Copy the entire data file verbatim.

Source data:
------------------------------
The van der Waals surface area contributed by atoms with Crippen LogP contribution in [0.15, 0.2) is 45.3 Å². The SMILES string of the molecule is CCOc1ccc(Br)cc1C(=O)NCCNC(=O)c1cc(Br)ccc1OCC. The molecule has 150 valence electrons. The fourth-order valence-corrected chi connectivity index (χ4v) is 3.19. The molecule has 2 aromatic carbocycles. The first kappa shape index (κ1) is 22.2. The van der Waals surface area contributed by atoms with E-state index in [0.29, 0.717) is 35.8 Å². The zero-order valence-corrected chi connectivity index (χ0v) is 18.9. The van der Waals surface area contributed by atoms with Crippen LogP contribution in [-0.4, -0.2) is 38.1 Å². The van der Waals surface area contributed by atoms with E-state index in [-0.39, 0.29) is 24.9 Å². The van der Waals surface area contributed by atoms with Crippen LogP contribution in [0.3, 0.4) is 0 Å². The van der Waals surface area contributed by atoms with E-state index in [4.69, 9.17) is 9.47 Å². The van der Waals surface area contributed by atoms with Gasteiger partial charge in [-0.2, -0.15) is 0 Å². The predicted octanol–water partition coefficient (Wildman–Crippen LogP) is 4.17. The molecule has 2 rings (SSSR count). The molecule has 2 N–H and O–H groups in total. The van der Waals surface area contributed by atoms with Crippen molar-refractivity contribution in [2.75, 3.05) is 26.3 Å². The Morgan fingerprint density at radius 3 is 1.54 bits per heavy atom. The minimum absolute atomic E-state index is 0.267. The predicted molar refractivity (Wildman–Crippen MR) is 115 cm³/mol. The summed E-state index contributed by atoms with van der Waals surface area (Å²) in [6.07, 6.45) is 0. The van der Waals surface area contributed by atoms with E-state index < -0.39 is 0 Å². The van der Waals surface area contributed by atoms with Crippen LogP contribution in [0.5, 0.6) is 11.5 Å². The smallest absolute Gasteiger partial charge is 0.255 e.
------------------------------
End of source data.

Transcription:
The van der Waals surface area contributed by atoms with Crippen LogP contribution in [0.15, 0.2) is 45.3 Å². The SMILES string of the molecule is CCOc1ccc(Br)cc1C(=O)NCCNC(=O)c1cc(Br)ccc1OCC. The molecule has 150 valence electrons. The fourth-order valence-corrected chi connectivity index (χ4v) is 3.19. The molecule has 2 aromatic carbocycles. The first kappa shape index (κ1) is 22.2. The van der Waals surface area contributed by atoms with E-state index in [0.29, 0.717) is 35.8 Å². The zero-order valence-corrected chi connectivity index (χ0v) is 18.9. The van der Waals surface area contributed by atoms with Crippen LogP contribution in [-0.4, -0.2) is 38.1 Å². The van der Waals surface area contributed by atoms with E-state index in [-0.39, 0.29) is 24.9 Å². The van der Waals surface area contributed by atoms with Crippen LogP contribution in [0.3, 0.4) is 0 Å². The van der Waals surface area contributed by atoms with E-state index in [4.69, 9.17) is 9.47 Å². The van der Waals surface area contributed by atoms with Gasteiger partial charge in [-0.2, -0.15) is 0 Å². The predicted octanol–water partition coefficient (Wildman–Crippen LogP) is 4.17. The molecule has 2 rings (SSSR count). The molecule has 2 N–H and O–H groups in total. The van der Waals surface area contributed by atoms with Crippen molar-refractivity contribution in [2.75, 3.05) is 26.3 Å². The Morgan fingerprint density at radius 3 is 1.54 bits per heavy atom. The minimum absolute atomic E-state index is 0.267. The predicted molar refractivity (Wildman–Crippen MR) is 115 cm³/mol. The summed E-state index contributed by atoms with van der Waals surface area (Å²) in [6.07, 6.45) is 0. The van der Waals surface area contributed by atoms with E-state index < -0.39 is 0 Å². The van der Waals surface area contributed by atoms with Crippen LogP contribution in [0.5, 0.6) is 11.5 Å². The smallest absolute Gasteiger partial charge is 0.255 e.